During Wednesday’s House floor debate, Republicans who favored SB 310 said it already included plenty of compromises (presumably a reference to some of what Kasich helped add). And the bill, its supporters noted, is backed by the Ohio Chamber of Commerce, the National Federation of Independent Business and Ohio Council of Retail Merchants.
Also supporting SB 310 are Ohio’s coal- and gas- and nuclear-fueled electric utilities — a point Republicans didn’t highlight.
SB 310’s fans claim renewable-energy and energy-efficiency standards, set by the General Assembly in 2008 with just one “no” vote, will kick back in after the freeze. In fact, according to the Manufacturers’ Association, the bill, post-freeze, will water down energy-efficiency standards. That’s not a simple standstill.
Is SB 310 a better bill than it was? Yes, partly thanks to Kasich. Is SB 310 the best bill of its type Kasich may get from this legislature? Maybe. But neither of those factors can make an unacceptable bill, passed unacceptably, fair. Senate Bill 310 deserves a veto.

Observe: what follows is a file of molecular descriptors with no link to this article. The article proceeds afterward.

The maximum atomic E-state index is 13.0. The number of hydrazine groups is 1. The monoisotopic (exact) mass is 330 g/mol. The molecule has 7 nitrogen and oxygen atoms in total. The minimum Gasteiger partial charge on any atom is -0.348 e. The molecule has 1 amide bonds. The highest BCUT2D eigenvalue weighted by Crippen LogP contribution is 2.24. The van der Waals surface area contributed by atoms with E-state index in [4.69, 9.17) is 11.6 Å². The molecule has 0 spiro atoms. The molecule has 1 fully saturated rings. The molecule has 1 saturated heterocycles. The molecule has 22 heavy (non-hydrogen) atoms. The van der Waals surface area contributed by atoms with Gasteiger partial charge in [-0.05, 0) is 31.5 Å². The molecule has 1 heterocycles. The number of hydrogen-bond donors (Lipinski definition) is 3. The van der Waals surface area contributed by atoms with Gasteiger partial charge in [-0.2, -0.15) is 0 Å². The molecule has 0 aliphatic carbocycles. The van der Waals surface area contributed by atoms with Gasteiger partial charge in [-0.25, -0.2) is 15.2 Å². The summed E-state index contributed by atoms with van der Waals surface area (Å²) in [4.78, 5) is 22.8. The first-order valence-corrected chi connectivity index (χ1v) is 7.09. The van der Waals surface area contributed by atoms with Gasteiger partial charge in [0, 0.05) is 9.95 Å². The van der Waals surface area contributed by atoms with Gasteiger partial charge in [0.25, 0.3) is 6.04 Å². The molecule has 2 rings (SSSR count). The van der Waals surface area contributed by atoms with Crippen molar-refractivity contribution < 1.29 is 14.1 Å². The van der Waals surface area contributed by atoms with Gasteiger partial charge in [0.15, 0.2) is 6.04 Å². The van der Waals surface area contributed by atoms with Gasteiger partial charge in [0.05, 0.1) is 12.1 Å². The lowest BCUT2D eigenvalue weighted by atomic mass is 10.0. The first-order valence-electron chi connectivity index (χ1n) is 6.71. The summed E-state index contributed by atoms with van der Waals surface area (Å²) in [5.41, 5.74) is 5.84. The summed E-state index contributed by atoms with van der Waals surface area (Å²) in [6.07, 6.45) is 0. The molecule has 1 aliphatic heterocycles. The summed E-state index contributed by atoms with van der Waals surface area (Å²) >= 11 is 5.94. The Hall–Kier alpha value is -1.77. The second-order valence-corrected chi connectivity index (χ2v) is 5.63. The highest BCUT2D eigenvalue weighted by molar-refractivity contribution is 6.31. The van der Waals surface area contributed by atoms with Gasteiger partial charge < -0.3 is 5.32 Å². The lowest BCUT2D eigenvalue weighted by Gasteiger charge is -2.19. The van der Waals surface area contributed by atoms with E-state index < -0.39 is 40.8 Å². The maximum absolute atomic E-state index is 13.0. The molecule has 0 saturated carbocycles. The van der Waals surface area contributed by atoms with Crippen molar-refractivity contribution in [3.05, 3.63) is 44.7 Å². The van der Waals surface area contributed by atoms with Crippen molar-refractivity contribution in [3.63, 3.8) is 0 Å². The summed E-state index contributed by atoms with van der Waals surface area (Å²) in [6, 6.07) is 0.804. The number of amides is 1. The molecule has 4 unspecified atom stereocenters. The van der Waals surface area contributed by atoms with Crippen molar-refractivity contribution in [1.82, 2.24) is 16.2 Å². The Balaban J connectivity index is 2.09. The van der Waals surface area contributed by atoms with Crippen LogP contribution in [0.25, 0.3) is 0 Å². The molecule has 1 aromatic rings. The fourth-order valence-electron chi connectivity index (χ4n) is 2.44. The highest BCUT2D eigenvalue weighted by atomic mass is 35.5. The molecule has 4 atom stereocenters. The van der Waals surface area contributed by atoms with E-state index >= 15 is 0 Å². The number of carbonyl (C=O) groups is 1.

What People Are Saying About SB 310
Ohio’s veterans, business owners, religious leaders, and lawmakers are speaking out against Governor Kasich’s decision to sign SB 310 – and it’s making national headlines. While the House Republican Speaker seems amazed that “some people really believe in this green stuff,” other Ohioans are less amused by Governor Kasich siding with Koch Brothers against lower utility prices and new jobs.
New York Times: A Pushback on Green Power: “As renewable energy production has surged in recent years, opponents of government policies that have helped spur its growth have pushed to roll back those incentives and mandates in state after state. On Wednesday, they claimed their first victory, when Ohio lawmakers voted to freeze the phasing-in of power that utilities must buy from renewable energy sources.”
Salon: The war against renewable energy just claimed its first victory in Ohio: “While the rest of the country moves to embrace cheaper, cleaner energy, Ohio is about to make a major leap backward. The state House of Representatives approved a bill late Wednesday that will roll back its renewable energy standard (RES) — effectively voting in favor of fossil fuels.”
MSNBC: ‘It’s an example of Ohio returning to the Dark Ages’: “The measure doesn’t completely eliminate Ohio’s renewable energy rules; it just renders them meaningless for a couple of years, at which point policymakers will presumably take another look. The severity of the climate crisis will only get worse in the interim, though that apparently isn’t alarming to the new policy’s proponents.”